HotOS “Unconference” report:
Ariel Rabkin has some code he'd like to verify, and at this year’s HotOS he appealed to participants of one “unconference” (informal breakout sessions to discuss various topics) to help him figure out what was really going on as far as formal verification went.
He had three questions: "What can we verify? What is impossible to verify? How can we tell that the verification is correct?" They seemed like impossibly large questions, so we drilled in a little bit, and found that Ariel had the very understandable question, "Say I have some C++ code implementing a subtle network protocol, and I'd like to prove that the protocol doesn't deadlock; how do I do that?"
I wish the formal verification community had a good answer to a question like this, but unfortunately we don't. The largest verification projects include things like verified kernels, which are written in fully specified subsets of C; which assume the translation performed by the compiler is correct, formalize C in a theorem prover, and then verify there. This is the "principled approach". It's just not feasible to take C or C++ in its entirety and try to formalize it; it's too complicated and too ill-specified. The easiest thing to do is formalize a small fragment of your algorithm and then make a hand-wavy argument that your implementation is adequate.
Martin Abadi remarked that before you embark on a verification project, you have to figure out where you'll get the most bang for your buck. Most of the time, a formalization won't get you "full correctness"; the "electrons may be faulty", as the case may be. But even a flawed verification forces you to state your assumptions explicitly, which is a good thing.
We then circled around to the subject of, well, what can be verified. Until the 90s, the formal verification community limited itself to only complete and sound analyses—and failed. The relaxation of this restriction lead to a renaissance of formal verification work. We talked about who was using formal verification, and the usual suspects showed up: safety critical software, cache coherence protocols (but one participant remarked that this was only a flash in the pan, as far as applications goes—he asserted that these companies are likely not going to use these methods any longer in the future), etc. Safety critical software is also likely to use coprocessors (since hardware failure is a very real issue), but Gernot Heiser noted that these folks are trying to get away from physical separation: it is expensive in terms of expense, weight and energy. Luckily, the costs of verification, as he recounted, are within a factor of two of normal industrial assurance, and half the cost of military assurance (though, he cautioned that this was for a specific project, and for a specific size of code.) He also remarked that as far as changes to code requiring changes to the proofs, the changes in the proofs seemed to be linear in the complexity (conceptual or implementation-wise) of the change, which is a good sign!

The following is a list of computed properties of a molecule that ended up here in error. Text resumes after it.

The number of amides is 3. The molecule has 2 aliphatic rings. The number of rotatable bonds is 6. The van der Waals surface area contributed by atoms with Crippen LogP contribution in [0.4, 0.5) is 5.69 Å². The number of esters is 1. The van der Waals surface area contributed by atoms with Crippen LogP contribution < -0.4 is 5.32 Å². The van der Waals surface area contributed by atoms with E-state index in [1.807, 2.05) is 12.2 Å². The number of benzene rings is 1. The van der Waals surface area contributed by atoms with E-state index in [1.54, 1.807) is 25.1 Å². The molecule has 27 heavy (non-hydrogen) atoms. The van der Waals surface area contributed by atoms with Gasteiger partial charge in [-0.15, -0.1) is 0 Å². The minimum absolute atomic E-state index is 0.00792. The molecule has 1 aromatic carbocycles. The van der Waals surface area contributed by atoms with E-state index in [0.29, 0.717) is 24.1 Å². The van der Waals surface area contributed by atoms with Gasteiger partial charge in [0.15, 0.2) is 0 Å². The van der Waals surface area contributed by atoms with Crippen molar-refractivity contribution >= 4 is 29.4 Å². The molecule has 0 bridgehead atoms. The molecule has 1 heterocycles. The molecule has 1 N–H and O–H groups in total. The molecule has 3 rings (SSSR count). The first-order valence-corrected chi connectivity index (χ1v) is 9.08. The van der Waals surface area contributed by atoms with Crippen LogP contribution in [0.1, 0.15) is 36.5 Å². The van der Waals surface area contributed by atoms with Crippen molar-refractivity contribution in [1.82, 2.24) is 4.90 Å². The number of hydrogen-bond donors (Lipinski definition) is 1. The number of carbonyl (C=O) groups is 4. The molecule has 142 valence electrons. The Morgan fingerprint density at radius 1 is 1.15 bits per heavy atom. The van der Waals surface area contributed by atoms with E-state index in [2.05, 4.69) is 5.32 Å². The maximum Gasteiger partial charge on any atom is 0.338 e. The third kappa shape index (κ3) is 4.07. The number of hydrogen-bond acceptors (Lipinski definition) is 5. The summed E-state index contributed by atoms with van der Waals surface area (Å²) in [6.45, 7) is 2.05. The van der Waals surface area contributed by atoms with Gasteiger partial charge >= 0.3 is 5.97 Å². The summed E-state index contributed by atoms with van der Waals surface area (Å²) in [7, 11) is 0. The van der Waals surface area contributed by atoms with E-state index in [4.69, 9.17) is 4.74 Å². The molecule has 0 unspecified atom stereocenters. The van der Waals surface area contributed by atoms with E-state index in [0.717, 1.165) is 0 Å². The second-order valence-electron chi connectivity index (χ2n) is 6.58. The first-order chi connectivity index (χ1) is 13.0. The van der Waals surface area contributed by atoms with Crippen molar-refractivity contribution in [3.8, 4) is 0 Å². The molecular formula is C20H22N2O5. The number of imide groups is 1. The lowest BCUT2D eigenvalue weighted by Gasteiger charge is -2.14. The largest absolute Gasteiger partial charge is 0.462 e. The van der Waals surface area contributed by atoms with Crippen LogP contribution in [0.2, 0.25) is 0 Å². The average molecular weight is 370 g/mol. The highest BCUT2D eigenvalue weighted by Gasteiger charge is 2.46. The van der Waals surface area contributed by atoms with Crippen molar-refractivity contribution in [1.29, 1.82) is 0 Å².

Well, supposing that you decide that you actually want to verify your software, how do you go about doing it? Unfortunately, it takes a completely different set of skills to build verified software versus normal software. Everyone agreed, "Yes, you need to hire a formal methods guy" if you're going to make any progress. But that's just not enough. The formal methods guy has to talk to the systems guy. Heiser recounted a very good experience hiring a formal methods person who was able to communicate with the other systems researchers working on the project; without this line of communication, he said, the project likely would have failed. And he mentioned another project, which had three times as much funding, but didn't accomplish nearly as much their team had. (Names not mentioned to protect the guilty.)
In the end, it seemed that we didn’t manage to give Ari a quite satisfactory answer. As one participant said, “You’ll probably learn the most by just sitting down and trying to formalize the thing you are interested in.” This is probably true, though I fear most will be scared off by the realization of how much work it actually takes to formalize software.
Hey guys, I’m liveblogging HotOS at my research Tumblr. The posts there are likely to be more fragmented than this, but if people are interested in any particular topics I can inflate them into full posts.